Tuesday was the perfect conclusion to a job hunt that had seen Kyle Busch take a licking but keep on ticking. He locked in the next chapter of his career by agreeing to drive next season for Richard Childress Racing, owned by the man who took off his watch in 2011 before throwing punches at Busch.
The episode proved costly to Childress and earned both men a place in NASCAR lore.
Kyle Busch will drive for Richard Childress Racing in 2023
It became apparent by mid-summer that the clock was ticking on Kyle Busch’s time at Joe Gibbs Racing. The two-time NASCAR Cup Series champion entered the season in the final year of his contract and aware that primary sponsor Mars, Inc., was exiting NASCAR at the end of the year.
Various estimates pegged the value of the candymaker’s sponsorship at between $20 million and $25 million. The combination of an uncertain economic picture and Busch’s reputation for being difficult at times made finding enough fresh money impossible.
Jordan Bianchi of The Athletic reported late last weekend that Busch was heading to Richard Childress Racing in 2023, and the driver and owner made it official on Tuesday. Busch will take over the No. 8 Chevy of Tyler Reddick, ending his 15-year stint at JGR.
The process was a difficult one for Busch. While there was little doubt he would remain in the Cup Series, he had to endure the uncertainty as he navigated through negotiations with JGR and then with several suitors. In the midst of all that, he was winning his way into the playoffs.
Now, he has serious work left while wrapping up at JGR. He’ll come to Bristol two points below the cut line for making the transfer to the round of 12.
Why did Richard Childress punch Kyle Busch?
Time apparently does heal all wounds. That’s one explanation for Kyle Busch and Richard Childress agreeing to team up beginning with the 2023 NASCAR Cup Series season.
Busch and Childress have a history, and it’s not a good one. But it’s been 11 years since they got into it after a truck series race, and both have undoubtedly had enough beefs with other people to let bygones be bygones. Still, the story of their 2011 tussle adds a level of intrigue to Tuesday’s announcement.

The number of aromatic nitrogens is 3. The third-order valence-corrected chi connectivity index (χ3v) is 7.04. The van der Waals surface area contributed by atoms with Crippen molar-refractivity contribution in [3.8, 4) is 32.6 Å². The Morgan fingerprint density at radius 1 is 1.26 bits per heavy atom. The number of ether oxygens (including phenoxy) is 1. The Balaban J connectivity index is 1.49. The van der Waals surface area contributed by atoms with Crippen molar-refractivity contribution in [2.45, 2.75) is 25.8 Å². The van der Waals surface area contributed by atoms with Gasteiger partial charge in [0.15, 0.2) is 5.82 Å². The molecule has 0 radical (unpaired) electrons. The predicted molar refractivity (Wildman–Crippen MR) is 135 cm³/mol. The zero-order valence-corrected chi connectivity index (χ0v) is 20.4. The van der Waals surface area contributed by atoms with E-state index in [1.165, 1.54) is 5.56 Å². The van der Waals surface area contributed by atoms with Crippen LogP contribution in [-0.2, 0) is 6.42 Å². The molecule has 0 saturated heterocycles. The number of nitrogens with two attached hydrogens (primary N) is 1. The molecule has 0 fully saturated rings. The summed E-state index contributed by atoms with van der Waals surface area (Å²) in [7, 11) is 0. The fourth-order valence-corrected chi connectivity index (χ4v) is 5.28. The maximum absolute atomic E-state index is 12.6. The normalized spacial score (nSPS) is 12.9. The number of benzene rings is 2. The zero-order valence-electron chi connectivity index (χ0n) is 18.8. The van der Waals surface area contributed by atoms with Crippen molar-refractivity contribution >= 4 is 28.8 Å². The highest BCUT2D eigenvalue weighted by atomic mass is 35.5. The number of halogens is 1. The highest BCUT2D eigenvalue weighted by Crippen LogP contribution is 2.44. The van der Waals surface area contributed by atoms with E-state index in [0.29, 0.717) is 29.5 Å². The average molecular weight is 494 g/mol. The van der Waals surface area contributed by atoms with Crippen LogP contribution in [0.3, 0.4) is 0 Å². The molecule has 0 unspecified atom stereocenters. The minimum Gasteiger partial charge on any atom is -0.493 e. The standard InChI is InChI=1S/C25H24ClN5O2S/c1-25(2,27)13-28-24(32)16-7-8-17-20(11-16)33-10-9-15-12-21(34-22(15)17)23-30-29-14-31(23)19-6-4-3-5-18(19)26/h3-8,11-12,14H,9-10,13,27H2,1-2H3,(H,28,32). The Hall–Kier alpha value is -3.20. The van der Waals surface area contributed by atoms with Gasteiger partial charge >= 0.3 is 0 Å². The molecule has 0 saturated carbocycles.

The “Hold My Watch” incident stems from Busch’s pursuit of as many victories as possible. He came to Kansas Speedway on June 4, 2011, already possessing more than 40 victories in the Xfinity Series and 20 apiece in the Cup Series and in trucks. It would be the Camping World Truck Series that set off fireworks between Busch and Childress.
Driving the No. 18 Toyota for his own team, Busch placed sixth when he pulled up alongside and bumped the No. 22 RCR Chevy of fifth-place finisher Joey Coulter during the cool-down lap. Busch apparently felt Coulter raced him unnecessarily hard at the close.
The action incensed Childress. He went looking for Busch, who already had a history with RCR Cup Series driver Kevin Harvick. Childress, 65 at the time, put Busch in a headlock and threw several punches – but not before removing his watch and handing it to grandson Austin Dillon, who had just finished 12th in the race.
Busch went down to his knees to try protecting himself, and Childress tried throwing at least one more punch once the driver returned to his feet.
‘Hold my watch’ proved to be expensive for the owner
Three days after the incident between Kyle Busch and Richard Childress, NASCAR fined the owner $150,000.
“We feel this action is appropriate and are confident all parties involved understand our position on this matter and will move forward appropriately,” NASCAR’s statement said in typical understated fashion.
For his part, Childress told reporters he accepted the penalty. However, he didn’t apologize for going after Busch.
Busch got the last laugh that season. First, he won his next appearance in the truck series a month after the Kansas fracas. Then, he won again in late September at New Hampshire Motor Speedway by beating two of the owner’s guys. Austin Dillon placed second in his grandfather’s No. 3 Chevy, and Harvick finished third.
All stats courtesy of Racing Reference.
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